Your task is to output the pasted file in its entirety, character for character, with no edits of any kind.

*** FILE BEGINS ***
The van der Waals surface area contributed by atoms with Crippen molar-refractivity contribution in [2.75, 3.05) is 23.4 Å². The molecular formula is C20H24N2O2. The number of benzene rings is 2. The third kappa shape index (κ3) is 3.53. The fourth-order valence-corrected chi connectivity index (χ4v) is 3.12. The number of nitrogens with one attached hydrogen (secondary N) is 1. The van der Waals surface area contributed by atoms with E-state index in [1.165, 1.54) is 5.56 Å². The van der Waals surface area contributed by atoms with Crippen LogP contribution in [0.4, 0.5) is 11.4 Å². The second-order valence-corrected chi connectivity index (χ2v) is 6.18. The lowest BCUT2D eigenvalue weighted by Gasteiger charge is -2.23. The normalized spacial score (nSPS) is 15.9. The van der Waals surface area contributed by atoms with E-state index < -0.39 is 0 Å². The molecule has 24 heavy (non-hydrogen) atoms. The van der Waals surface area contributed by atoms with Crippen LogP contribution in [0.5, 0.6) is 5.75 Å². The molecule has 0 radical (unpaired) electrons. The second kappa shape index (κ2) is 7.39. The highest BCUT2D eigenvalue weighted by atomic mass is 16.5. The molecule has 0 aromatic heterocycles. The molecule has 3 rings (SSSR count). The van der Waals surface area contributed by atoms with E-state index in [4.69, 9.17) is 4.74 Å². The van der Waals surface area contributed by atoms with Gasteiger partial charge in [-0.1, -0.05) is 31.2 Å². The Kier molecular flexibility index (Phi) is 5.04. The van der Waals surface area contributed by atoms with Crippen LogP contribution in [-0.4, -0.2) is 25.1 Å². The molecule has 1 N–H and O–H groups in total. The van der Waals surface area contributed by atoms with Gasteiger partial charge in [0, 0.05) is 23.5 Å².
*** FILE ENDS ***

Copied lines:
The van der Waals surface area contributed by atoms with Crippen molar-refractivity contribution in [2.75, 3.05) is 23.4 Å². The molecular formula is C20H24N2O2. The number of benzene rings is 2. The third kappa shape index (κ3) is 3.53. The fourth-order valence-corrected chi connectivity index (χ4v) is 3.12. The number of nitrogens with one attached hydrogen (secondary N) is 1. The van der Waals surface area contributed by atoms with E-state index in [1.165, 1.54) is 5.56 Å². The van der Waals surface area contributed by atoms with Crippen LogP contribution in [0.4, 0.5) is 11.4 Å². The second-order valence-corrected chi connectivity index (χ2v) is 6.18. The lowest BCUT2D eigenvalue weighted by Gasteiger charge is -2.23. The normalized spacial score (nSPS) is 15.9. The van der Waals surface area contributed by atoms with E-state index < -0.39 is 0 Å². The molecule has 24 heavy (non-hydrogen) atoms. The van der Waals surface area contributed by atoms with Crippen LogP contribution in [0.5, 0.6) is 5.75 Å². The molecule has 0 radical (unpaired) electrons. The second kappa shape index (κ2) is 7.39. The highest BCUT2D eigenvalue weighted by atomic mass is 16.5. The molecule has 0 aromatic heterocycles. The molecule has 3 rings (SSSR count). The van der Waals surface area contributed by atoms with E-state index in [4.69, 9.17) is 4.74 Å². The van der Waals surface area contributed by atoms with Gasteiger partial charge in [-0.1, -0.05) is 31.2 Å². The Kier molecular flexibility index (Phi) is 5.04. The van der Waals surface area contributed by atoms with Crippen LogP contribution in [-0.4, -0.2) is 25.1 Å². The molecule has 1 N–H and O–H groups in total. The van der Waals surface area contributed by atoms with Gasteiger partial charge in [0, 0.05) is 23.5 Å².